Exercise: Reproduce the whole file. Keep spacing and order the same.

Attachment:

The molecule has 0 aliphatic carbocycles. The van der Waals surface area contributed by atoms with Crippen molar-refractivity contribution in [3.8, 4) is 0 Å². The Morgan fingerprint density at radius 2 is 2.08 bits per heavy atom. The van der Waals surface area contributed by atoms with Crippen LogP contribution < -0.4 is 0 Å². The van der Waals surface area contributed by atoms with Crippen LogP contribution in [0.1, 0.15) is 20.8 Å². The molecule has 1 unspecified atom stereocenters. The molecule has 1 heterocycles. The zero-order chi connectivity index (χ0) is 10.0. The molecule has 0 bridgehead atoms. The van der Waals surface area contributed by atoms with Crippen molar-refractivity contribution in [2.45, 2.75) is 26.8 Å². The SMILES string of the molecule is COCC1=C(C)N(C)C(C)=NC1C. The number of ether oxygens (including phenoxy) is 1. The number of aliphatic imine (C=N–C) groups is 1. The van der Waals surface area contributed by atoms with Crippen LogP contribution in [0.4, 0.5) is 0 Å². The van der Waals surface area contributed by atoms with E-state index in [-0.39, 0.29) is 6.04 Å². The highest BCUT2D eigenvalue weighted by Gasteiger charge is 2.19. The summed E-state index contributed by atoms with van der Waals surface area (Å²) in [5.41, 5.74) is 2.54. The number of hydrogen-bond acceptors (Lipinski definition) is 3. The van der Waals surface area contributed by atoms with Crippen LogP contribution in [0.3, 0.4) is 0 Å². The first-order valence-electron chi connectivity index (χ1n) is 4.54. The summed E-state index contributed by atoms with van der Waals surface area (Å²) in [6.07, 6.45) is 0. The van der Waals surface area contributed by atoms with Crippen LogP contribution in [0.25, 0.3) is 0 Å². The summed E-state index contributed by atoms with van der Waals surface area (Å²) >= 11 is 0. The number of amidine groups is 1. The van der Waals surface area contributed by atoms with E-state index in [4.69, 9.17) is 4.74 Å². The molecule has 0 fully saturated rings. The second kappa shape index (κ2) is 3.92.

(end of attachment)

The molecule has 0 aliphatic carbocycles. The van der Waals surface area contributed by atoms with Crippen molar-refractivity contribution in [3.8, 4) is 0 Å². The Morgan fingerprint density at radius 2 is 2.08 bits per heavy atom. The van der Waals surface area contributed by atoms with Crippen LogP contribution < -0.4 is 0 Å². The van der Waals surface area contributed by atoms with Crippen LogP contribution in [0.1, 0.15) is 20.8 Å². The molecule has 1 unspecified atom stereocenters. The molecule has 1 heterocycles. The zero-order chi connectivity index (χ0) is 10.0. The molecule has 0 bridgehead atoms. The van der Waals surface area contributed by atoms with Crippen molar-refractivity contribution in [2.45, 2.75) is 26.8 Å². The SMILES string of the molecule is COCC1=C(C)N(C)C(C)=NC1C. The number of ether oxygens (including phenoxy) is 1. The number of aliphatic imine (C=N–C) groups is 1. The van der Waals surface area contributed by atoms with Crippen LogP contribution in [0.4, 0.5) is 0 Å². The van der Waals surface area contributed by atoms with E-state index in [-0.39, 0.29) is 6.04 Å². The highest BCUT2D eigenvalue weighted by Gasteiger charge is 2.19. The summed E-state index contributed by atoms with van der Waals surface area (Å²) in [5.41, 5.74) is 2.54. The number of hydrogen-bond acceptors (Lipinski definition) is 3. The van der Waals surface area contributed by atoms with Crippen LogP contribution in [0.3, 0.4) is 0 Å². The first-order valence-electron chi connectivity index (χ1n) is 4.54. The summed E-state index contributed by atoms with van der Waals surface area (Å²) in [6.07, 6.45) is 0. The van der Waals surface area contributed by atoms with Crippen LogP contribution in [0.25, 0.3) is 0 Å². The summed E-state index contributed by atoms with van der Waals surface area (Å²) >= 11 is 0. The number of amidine groups is 1. The van der Waals surface area contributed by atoms with E-state index in [4.69, 9.17) is 4.74 Å². The molecule has 0 fully saturated rings. The second kappa shape index (κ2) is 3.92.